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Tulsi: A Living Reminder of the Iraq War’s Liars and Apologists

Summary:
Estimates of the number of civilians who died during the war in Iraq range from 151,000 to 655,000. An additional 4,491 American military personnel perished in the war. Mozhgan Savabieasfahani, toxicologist at the University of Michigan, has organized several research expeditions to Iraq to measure the contamination and pollution still poisoning the air and water supply from the tons of munitions dropped during the war. It does not require any expertise to assume what the studies confirm: disease is still widespread and birth defects are gruesomely common. Back home, it is difficult to measure just how many struggle with critical injuries and post-traumatic stress disorder. The gains of war in Iraq remain elusive, especially

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Estimates of the number of civilians who died during the war in Iraq range from 151,000 to 655,000. An additional 4,491 American military personnel perished in the war. Mozhgan Savabieasfahani, toxicologist at the University of Michigan, has organized several research expeditions to Iraq to measure the contamination and pollution still poisoning the air and water supply from the tons of munitions dropped during the war. It does not require any expertise to assume what the studies confirm: disease is still widespread and birth defects are gruesomely common. Back home, it is difficult to measure just how many struggle with critical injuries and post-traumatic stress disorder.

The gains of war in Iraq remain elusive, especially considering that the justifications for invasion—weapons of mass destruction, Saddam Hussein’s connection to al-Qaeda, the ambition to create a Western-style democracy at gunpoint—remain “murky at best.” That’s a quote from the 9/11 Commission’s conclusion on the so-called evidence linking Iraq to Osama bin Laden’s group, which actually did carry out the worst terrorist attack in American history.

As far as stupid and barbarous decisions are concerned, it is difficult to top the war in Iraq. It is also difficult to match its price tag, which, according to a recent Brown University study, amounts to $1.1 trillion.

Gore Vidal once christened his country the “United States of Amnesia,” explaining that Americans live in a perpetual state of a hangover: “Every morning we wake up having forgotten what happened the night before.”

The war in Iraq ended only nine years ago, but it might as well have never taken place, given the curious lack of acknowledgement in our press and political debates. As families mourn their children, babies are born with irreversible deformities, and veterans dread trying to sleep through the night, America’s political class, many of whom sold the war to the public, have moved on. When they address Iraq at all, they act as though they have committed a minor error, as though large-scale death and destruction are the equivalent of a poor shot in golf when the course rules allow for mulligans.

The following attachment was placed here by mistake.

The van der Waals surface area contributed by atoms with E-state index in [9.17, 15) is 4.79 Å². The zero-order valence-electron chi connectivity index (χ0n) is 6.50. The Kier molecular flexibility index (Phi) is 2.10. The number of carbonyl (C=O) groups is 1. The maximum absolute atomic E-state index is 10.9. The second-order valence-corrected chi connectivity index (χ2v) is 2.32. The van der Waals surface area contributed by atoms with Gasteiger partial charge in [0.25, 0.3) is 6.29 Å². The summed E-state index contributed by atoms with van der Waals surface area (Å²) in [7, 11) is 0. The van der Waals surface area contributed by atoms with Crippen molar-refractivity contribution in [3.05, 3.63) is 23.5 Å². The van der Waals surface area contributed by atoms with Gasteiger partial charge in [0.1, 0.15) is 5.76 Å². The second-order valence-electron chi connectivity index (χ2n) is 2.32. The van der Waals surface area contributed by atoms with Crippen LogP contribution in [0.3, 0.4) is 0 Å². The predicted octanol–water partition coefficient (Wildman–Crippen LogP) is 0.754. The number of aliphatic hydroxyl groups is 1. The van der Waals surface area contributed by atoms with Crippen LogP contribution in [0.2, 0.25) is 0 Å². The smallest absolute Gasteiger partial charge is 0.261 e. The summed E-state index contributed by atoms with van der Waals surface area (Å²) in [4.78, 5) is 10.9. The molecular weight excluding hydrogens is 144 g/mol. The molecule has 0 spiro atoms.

As the Robert Mueller fiasco smolders out, it is damning that the Democratic Party, in its zest and zeal to welcome any critical assessment of Trump’s unethical behavior, has barely mentioned that Mueller, in his previous role as director of the FBI, played a small but significant role in convincing the country to go to war in Iraq.

Mueller testified to Congress that “Iraq’s weapons of mass destruction program poses a clear threat to our national security.” He also warned that Saddam could “supply terrorists with radiological material” for the purposes of devising a nuclear bomb. Leaving aside any speculation about Mueller’s intentions and assuming he had only the best of motives, it is quite bizarre, even dangerous, to treat as oracular someone who was wrong on such a life-or-death question.

Far worse than the worship of Mueller is the refusal to scrutinize the abysmal foreign policy record of Joe Biden, currently the frontrunner in the race for the Democratic presidential nomination. Of the Democrats in the Senate at that time, Biden was the most enthusiastic of the cheerleaders for war, waving his pompoms and cartwheeling in rhythm to Dick Cheney’s music. Biden said repeatedly that America had “no choice but to eliminate the threat” posed by Saddam Hussein. As chairman of the Senate Foreign Relations Committee, his blustering was uniquely influential.

The former vice president now claims that his “only mistake was trusting the Bush administration,” implying he was tricked into supporting the war. This line is not as persuasive as he imagines. First, it raises the question—can’t we nominate someone who wasn’t tricked? Second, its logic crumbles in the face of Biden’s recent decision to hire Nicholas Burns, former U.S. ambassador to NATO, as his campaign’s foreign policy advisor. Burns was also a vociferous supporter of the war. An enterprising reporter should ask Biden whether Burns was also tricked. Is the Biden campaign an assembly of rubes?

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